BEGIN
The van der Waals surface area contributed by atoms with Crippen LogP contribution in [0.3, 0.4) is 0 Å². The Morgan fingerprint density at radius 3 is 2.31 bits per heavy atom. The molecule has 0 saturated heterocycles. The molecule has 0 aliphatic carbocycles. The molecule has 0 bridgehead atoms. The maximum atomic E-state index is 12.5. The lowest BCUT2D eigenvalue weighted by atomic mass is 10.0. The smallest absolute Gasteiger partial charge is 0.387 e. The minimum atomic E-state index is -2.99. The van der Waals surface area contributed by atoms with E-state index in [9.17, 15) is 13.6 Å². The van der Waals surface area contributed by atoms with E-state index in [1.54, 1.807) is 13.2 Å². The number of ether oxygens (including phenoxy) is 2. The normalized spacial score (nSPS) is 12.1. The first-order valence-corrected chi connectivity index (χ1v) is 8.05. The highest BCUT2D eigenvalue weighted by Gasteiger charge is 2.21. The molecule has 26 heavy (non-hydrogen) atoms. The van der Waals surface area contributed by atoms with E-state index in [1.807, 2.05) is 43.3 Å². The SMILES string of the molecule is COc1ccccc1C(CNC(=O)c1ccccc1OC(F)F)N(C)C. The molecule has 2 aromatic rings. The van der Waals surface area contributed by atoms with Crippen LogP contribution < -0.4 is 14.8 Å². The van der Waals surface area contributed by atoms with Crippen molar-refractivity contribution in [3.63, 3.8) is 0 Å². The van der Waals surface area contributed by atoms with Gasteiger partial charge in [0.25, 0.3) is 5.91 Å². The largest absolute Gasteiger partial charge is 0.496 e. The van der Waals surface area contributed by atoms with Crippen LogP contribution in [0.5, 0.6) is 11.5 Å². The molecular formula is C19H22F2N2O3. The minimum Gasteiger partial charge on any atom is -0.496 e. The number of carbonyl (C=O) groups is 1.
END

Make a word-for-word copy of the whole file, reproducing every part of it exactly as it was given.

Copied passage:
The van der Waals surface area contributed by atoms with Crippen LogP contribution in [0.3, 0.4) is 0 Å². The Morgan fingerprint density at radius 3 is 2.31 bits per heavy atom. The molecule has 0 saturated heterocycles. The molecule has 0 aliphatic carbocycles. The molecule has 0 bridgehead atoms. The maximum atomic E-state index is 12.5. The lowest BCUT2D eigenvalue weighted by atomic mass is 10.0. The smallest absolute Gasteiger partial charge is 0.387 e. The minimum atomic E-state index is -2.99. The van der Waals surface area contributed by atoms with E-state index in [9.17, 15) is 13.6 Å². The van der Waals surface area contributed by atoms with E-state index in [1.54, 1.807) is 13.2 Å². The number of ether oxygens (including phenoxy) is 2. The normalized spacial score (nSPS) is 12.1. The first-order valence-corrected chi connectivity index (χ1v) is 8.05. The highest BCUT2D eigenvalue weighted by Gasteiger charge is 2.21. The molecule has 26 heavy (non-hydrogen) atoms. The van der Waals surface area contributed by atoms with E-state index in [1.807, 2.05) is 43.3 Å². The SMILES string of the molecule is COc1ccccc1C(CNC(=O)c1ccccc1OC(F)F)N(C)C. The molecule has 2 aromatic rings. The van der Waals surface area contributed by atoms with Crippen LogP contribution < -0.4 is 14.8 Å². The van der Waals surface area contributed by atoms with Crippen molar-refractivity contribution in [3.63, 3.8) is 0 Å². The van der Waals surface area contributed by atoms with Gasteiger partial charge in [0.25, 0.3) is 5.91 Å². The largest absolute Gasteiger partial charge is 0.496 e. The van der Waals surface area contributed by atoms with Crippen LogP contribution in [0.5, 0.6) is 11.5 Å². The molecular formula is C19H22F2N2O3. The minimum Gasteiger partial charge on any atom is -0.496 e. The number of carbonyl (C=O) groups is 1.